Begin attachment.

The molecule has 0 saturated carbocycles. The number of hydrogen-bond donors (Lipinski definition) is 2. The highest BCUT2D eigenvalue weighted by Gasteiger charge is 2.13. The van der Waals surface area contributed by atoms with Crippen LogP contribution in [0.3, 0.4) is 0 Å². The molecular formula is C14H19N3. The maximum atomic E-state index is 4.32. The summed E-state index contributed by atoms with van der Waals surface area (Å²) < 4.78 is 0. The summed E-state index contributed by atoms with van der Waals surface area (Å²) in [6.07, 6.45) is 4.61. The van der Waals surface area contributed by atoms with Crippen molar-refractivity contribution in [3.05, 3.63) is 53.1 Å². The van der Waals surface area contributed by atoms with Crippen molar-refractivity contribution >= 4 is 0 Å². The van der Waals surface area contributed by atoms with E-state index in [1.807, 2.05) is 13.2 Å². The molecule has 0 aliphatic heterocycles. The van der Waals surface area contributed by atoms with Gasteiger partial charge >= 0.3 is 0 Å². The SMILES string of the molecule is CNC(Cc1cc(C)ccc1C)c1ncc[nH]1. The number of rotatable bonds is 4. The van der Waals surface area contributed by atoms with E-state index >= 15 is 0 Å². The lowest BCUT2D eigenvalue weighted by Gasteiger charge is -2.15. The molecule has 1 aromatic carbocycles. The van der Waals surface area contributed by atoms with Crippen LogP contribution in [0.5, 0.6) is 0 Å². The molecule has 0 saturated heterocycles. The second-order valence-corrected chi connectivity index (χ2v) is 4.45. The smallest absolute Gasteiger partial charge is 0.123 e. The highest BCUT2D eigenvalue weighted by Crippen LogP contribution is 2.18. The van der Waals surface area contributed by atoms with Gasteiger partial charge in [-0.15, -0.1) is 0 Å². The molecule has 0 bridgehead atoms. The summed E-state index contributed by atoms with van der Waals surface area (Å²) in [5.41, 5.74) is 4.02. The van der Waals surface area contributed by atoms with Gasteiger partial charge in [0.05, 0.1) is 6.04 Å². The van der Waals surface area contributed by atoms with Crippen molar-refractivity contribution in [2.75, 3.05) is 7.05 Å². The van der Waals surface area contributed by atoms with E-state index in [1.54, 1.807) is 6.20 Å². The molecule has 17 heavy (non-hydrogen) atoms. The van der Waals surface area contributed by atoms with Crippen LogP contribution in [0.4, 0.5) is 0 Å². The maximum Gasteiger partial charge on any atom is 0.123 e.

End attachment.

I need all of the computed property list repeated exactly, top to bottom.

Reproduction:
The molecule has 0 saturated carbocycles. The number of hydrogen-bond donors (Lipinski definition) is 2. The highest BCUT2D eigenvalue weighted by Gasteiger charge is 2.13. The van der Waals surface area contributed by atoms with Crippen LogP contribution in [0.3, 0.4) is 0 Å². The molecular formula is C14H19N3. The maximum atomic E-state index is 4.32. The summed E-state index contributed by atoms with van der Waals surface area (Å²) < 4.78 is 0. The summed E-state index contributed by atoms with van der Waals surface area (Å²) in [6.07, 6.45) is 4.61. The van der Waals surface area contributed by atoms with Crippen molar-refractivity contribution in [3.05, 3.63) is 53.1 Å². The van der Waals surface area contributed by atoms with Crippen molar-refractivity contribution >= 4 is 0 Å². The van der Waals surface area contributed by atoms with E-state index in [1.807, 2.05) is 13.2 Å². The molecule has 0 aliphatic heterocycles. The van der Waals surface area contributed by atoms with Gasteiger partial charge >= 0.3 is 0 Å². The SMILES string of the molecule is CNC(Cc1cc(C)ccc1C)c1ncc[nH]1. The number of rotatable bonds is 4. The van der Waals surface area contributed by atoms with E-state index >= 15 is 0 Å². The lowest BCUT2D eigenvalue weighted by Gasteiger charge is -2.15. The molecule has 1 aromatic carbocycles. The van der Waals surface area contributed by atoms with Crippen LogP contribution in [0.5, 0.6) is 0 Å². The molecule has 0 saturated heterocycles. The second-order valence-corrected chi connectivity index (χ2v) is 4.45. The smallest absolute Gasteiger partial charge is 0.123 e. The highest BCUT2D eigenvalue weighted by Crippen LogP contribution is 2.18. The van der Waals surface area contributed by atoms with Gasteiger partial charge in [-0.15, -0.1) is 0 Å². The molecule has 0 bridgehead atoms. The summed E-state index contributed by atoms with van der Waals surface area (Å²) in [5.41, 5.74) is 4.02. The van der Waals surface area contributed by atoms with Gasteiger partial charge in [0.05, 0.1) is 6.04 Å². The van der Waals surface area contributed by atoms with Crippen molar-refractivity contribution in [2.75, 3.05) is 7.05 Å². The van der Waals surface area contributed by atoms with E-state index in [1.54, 1.807) is 6.20 Å². The molecule has 17 heavy (non-hydrogen) atoms. The van der Waals surface area contributed by atoms with Crippen LogP contribution in [0.4, 0.5) is 0 Å². The maximum Gasteiger partial charge on any atom is 0.123 e.